Wednesday, April 2, 2014
EVANSTON, Ill. (AP) — When members of Northwestern's football team had the chance to sign union cards back in January, some players signed their names, others did not.
Running back Venric Mark said Tuesday that he wondered if the ones who did realized the ramifications of the decision and where it would lead.
"I don't know if people kind of knew what they were going to get into or if they thought it was going to turn out the way it did," he said. "But at the end of the day, now it's time to get back to work. I mean, we have a job to do."
Whether being a student athlete is a job is at the center of a national debate over whether college athletes should unionize. The Wildcats resumed spring practice Tuesday for the first time after a decision from a regional labor official that cleared the way for the formation of a union, setting up Northwestern as ground zero for the effort to organize athletes. The school is appealing.
Former Wildcats quarterback Kain Colter has been serving as the face of the movement. Former UCLA linebacker Ramogi Huma, the designated president of the would-be union, said last week that the scholarship players would vote within 30 days on whether to authorize the College Athletes Players Association to represent them. The pair will be in Washington on Wednesday to meet with members of Congress.
For now, there's a long list of unanswered questions before the team, such as when exactly the vote would be held, whether scholarships would be counted as taxable income and how it would affect the training schedule in a "work week" for those who play on the team.
Could there be a division between players who signed union cards and those who did not? And what about the team's relationship with coach Pat Fitzgerald?
"It doesn't threaten anything," said Mark, who would not say whether or not he signed a union card.
"Northwestern has treated us all well and we know that. And we know that it is a privilege to be here so at the end of the day we're all going to support our former teammate, but we also know we're here to get a degree and we're also here to play football."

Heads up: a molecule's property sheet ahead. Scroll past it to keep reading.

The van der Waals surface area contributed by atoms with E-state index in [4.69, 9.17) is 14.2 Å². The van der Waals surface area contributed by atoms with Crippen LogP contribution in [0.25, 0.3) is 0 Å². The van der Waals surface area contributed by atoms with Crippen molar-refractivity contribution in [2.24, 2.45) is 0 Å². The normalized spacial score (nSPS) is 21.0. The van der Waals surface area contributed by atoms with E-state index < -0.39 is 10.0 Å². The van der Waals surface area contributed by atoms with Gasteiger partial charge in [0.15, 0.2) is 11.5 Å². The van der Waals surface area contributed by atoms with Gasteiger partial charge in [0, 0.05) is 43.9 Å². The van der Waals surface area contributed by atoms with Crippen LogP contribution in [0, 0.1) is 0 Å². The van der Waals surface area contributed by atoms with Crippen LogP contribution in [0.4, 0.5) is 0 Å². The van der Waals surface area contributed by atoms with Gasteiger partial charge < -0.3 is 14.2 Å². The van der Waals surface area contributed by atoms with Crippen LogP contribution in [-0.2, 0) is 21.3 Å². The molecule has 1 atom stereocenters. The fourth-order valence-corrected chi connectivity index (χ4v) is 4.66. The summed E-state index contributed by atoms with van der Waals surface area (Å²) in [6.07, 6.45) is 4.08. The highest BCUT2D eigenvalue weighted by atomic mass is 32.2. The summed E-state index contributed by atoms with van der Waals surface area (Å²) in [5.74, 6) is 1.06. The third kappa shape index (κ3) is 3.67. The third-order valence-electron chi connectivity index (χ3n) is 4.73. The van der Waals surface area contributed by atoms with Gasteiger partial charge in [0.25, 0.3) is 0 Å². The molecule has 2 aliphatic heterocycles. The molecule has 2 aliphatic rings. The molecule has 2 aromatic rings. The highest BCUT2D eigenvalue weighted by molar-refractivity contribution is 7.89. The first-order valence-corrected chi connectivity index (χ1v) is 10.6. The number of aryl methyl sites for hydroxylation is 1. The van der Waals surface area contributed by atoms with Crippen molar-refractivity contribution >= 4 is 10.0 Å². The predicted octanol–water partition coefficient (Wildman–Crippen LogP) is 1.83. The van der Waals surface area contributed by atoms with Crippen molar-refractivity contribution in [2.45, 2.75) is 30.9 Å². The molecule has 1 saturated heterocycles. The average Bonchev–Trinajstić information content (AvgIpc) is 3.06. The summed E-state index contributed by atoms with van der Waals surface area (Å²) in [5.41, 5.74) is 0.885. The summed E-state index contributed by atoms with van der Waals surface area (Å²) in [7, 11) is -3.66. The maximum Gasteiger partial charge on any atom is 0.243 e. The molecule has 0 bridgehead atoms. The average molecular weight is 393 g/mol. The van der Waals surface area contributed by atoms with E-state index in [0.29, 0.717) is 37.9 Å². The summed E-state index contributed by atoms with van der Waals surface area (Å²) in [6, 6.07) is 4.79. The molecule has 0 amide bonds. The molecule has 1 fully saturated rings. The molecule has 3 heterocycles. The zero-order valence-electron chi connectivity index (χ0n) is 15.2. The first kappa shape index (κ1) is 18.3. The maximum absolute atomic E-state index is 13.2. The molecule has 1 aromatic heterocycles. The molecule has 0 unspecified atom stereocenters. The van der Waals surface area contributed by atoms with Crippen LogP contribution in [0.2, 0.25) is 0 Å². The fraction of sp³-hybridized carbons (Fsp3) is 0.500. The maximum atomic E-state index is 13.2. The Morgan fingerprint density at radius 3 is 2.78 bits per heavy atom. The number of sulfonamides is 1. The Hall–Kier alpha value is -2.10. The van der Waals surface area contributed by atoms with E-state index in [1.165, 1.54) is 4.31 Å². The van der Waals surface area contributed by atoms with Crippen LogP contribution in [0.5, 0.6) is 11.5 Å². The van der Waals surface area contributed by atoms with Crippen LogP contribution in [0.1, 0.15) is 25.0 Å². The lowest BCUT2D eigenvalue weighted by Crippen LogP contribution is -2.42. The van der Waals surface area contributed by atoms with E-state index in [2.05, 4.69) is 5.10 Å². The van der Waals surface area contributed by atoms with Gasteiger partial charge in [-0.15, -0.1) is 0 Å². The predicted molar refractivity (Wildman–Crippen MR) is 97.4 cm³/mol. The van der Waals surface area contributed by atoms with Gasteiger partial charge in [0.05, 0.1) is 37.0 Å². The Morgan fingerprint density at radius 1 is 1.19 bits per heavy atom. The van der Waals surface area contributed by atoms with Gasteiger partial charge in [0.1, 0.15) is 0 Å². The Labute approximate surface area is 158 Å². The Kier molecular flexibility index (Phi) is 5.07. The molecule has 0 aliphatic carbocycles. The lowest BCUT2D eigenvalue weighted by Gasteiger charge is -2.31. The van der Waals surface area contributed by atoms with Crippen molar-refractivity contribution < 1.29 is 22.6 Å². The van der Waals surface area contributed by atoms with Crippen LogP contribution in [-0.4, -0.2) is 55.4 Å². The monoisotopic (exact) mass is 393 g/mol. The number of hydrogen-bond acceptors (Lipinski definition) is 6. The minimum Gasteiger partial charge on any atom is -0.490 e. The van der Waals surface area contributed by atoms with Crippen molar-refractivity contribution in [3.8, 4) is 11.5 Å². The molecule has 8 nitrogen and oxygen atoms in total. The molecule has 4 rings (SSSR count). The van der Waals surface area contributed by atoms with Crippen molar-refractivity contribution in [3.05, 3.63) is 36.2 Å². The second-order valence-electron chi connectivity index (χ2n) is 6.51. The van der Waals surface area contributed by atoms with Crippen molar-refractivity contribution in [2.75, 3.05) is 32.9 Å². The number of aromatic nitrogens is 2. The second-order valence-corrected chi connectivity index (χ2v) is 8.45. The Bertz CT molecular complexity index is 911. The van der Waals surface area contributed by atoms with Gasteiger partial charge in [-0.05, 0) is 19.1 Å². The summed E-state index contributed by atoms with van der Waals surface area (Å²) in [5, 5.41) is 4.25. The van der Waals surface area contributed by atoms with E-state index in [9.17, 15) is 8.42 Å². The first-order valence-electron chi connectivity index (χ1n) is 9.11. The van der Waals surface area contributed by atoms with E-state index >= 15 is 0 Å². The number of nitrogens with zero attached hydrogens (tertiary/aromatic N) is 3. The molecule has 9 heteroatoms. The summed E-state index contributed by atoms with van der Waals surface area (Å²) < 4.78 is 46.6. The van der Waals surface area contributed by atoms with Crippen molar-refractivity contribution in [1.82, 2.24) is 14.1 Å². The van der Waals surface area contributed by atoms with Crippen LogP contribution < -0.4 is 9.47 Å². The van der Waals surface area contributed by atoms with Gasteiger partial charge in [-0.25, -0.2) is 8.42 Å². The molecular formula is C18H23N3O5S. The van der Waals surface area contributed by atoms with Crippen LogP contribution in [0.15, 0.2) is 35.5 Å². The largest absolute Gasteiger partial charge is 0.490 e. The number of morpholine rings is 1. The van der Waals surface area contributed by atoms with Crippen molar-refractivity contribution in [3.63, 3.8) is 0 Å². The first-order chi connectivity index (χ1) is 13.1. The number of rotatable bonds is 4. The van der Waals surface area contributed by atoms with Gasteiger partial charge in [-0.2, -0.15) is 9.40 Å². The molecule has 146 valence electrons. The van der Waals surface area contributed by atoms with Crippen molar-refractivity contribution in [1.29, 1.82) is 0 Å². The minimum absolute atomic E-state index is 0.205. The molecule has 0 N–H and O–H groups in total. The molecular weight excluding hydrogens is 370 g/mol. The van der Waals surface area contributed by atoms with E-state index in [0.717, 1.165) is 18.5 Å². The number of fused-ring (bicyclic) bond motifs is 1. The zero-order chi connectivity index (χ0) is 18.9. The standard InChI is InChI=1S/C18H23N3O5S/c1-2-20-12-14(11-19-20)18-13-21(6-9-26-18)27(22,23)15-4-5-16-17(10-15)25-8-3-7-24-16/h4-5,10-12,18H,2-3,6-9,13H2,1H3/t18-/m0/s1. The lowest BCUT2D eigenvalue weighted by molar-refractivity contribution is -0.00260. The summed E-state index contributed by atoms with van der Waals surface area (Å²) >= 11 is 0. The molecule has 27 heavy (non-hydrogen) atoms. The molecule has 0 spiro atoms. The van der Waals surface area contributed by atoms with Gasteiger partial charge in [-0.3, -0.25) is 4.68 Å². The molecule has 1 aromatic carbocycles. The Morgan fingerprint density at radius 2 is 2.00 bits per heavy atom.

If Fitzgerald felt he was in an awkward spot, he wasn't about to say so on Tuesday.
"No. Any football questions?" he said.
Fitzgerald had not addressed the ruling from a regional director of the National Labor Relations Board with the team as of Tuesday morning. He and athletic administrators had an afternoon meeting with the school's lawyers.
"You know there's a lot of things that we'll discuss here (with the team), but from the standpoint of the way that we've operated here, I've got full confidence in the way we run our program and the guys have been terrific and I think they've shown the commitment to the program," Fitzgerald said. "So it's no change for us."
Unionization would be a huge change to the landscape.
Colter believes athletes lack basic protections, such as the guarantee of medical coverage and the promise of a four-year scholarship at most institutions. Scholarships are often renewed on an annual basis, and athletes feel vulnerable as a result, particularly if there's a change in coaches or philosophy.
Colter has also testified about abandoning the idea of entering a pre-med program because of the time demands Northwestern places on its football players. He has also stressed that he enjoyed his time there and has praised Fitzgerald.
Defensive lineman Chance Carter said he signed a union card. But he doesn't know how the team would vote if they have to make a decision this month to form a union.
"I don't know," Carter said. "I'm not sure what everyone's reaction is. ... A lot of us just got back in town (after spring break). We're trying to figure things out."
Carter said he only read the first and last parts of an email message from Colter addressing the ruling. He did say that Colter would answer players' questions and address their concerns face-to-face when he returns to campus. Carter wasn't sure exactly when that will happen.